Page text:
As part of Athens State University’s Bicentennial “Athens Forever Series,” the University will be hosting Crossing Bows for the Championship: A History of Fiddling in America & Limestone County, Alabama featuring Joyce Cauthen. The free Lunch & Learn event will be held on Thursday, September 2 at 12:00 pm and lunch will be provided.
Joyce Cauthen is the author of With Fiddle and Well-Rosined Bow: The History of Old-Time Fiddling in Alabama, and producer of the CD, “Possum Up a Gum Stump: Home, Field, and Commercial Recordings of Alabama Fiddlers.” For a decade, she served as Executive Director of the Alabama Folklife Association, producing CDs and books on Primitive Baptist hymn singing, Sacred Harp singing, children’s folksongs, Alabama quilts, programs on Alabama’s foodways, and more.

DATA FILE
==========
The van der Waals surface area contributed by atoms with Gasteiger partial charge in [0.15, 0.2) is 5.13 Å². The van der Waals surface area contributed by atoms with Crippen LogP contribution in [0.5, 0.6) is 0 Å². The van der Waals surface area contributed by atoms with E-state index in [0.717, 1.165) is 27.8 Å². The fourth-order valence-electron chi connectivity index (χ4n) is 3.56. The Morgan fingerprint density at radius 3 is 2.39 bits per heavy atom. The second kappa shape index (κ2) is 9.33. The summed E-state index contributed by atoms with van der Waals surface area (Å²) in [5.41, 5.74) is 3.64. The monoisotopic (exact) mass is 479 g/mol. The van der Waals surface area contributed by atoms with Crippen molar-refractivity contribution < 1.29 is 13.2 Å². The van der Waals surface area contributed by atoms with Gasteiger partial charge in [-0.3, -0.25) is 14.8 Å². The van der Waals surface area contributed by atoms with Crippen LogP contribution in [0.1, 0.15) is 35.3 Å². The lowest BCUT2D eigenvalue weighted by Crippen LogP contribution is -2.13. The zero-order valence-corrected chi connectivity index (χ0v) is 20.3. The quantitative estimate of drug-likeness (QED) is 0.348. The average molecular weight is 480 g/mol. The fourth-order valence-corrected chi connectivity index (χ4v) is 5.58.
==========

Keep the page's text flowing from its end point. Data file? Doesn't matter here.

A scholar of traditional music in Alabama, Cauthen will speak on a subject with a rich history in Limestone County. Beginning with the introduction of the violin to the American colonies in the early 1600s, she will tell how fiddle styles were influenced by the country of origin of those who played that instrument, calling attention to fiddlers of African ancestry in the development of a southern style of fiddling.
The Athens Forever Lunch & Learn series aims to highlight the achievements of women, therefore, Cauthen will also talk about female fiddlers who participated in local fiddlers’ conventions and excelled in a form of music historically dominated by men.
Fiddler Jim Cauthen, Joyce’s husband, will join her to musically illustrate this talk, which is made possible with funding from the Alabama Humanities Alliance, a state affiliate of the National Endowment for the Humanities.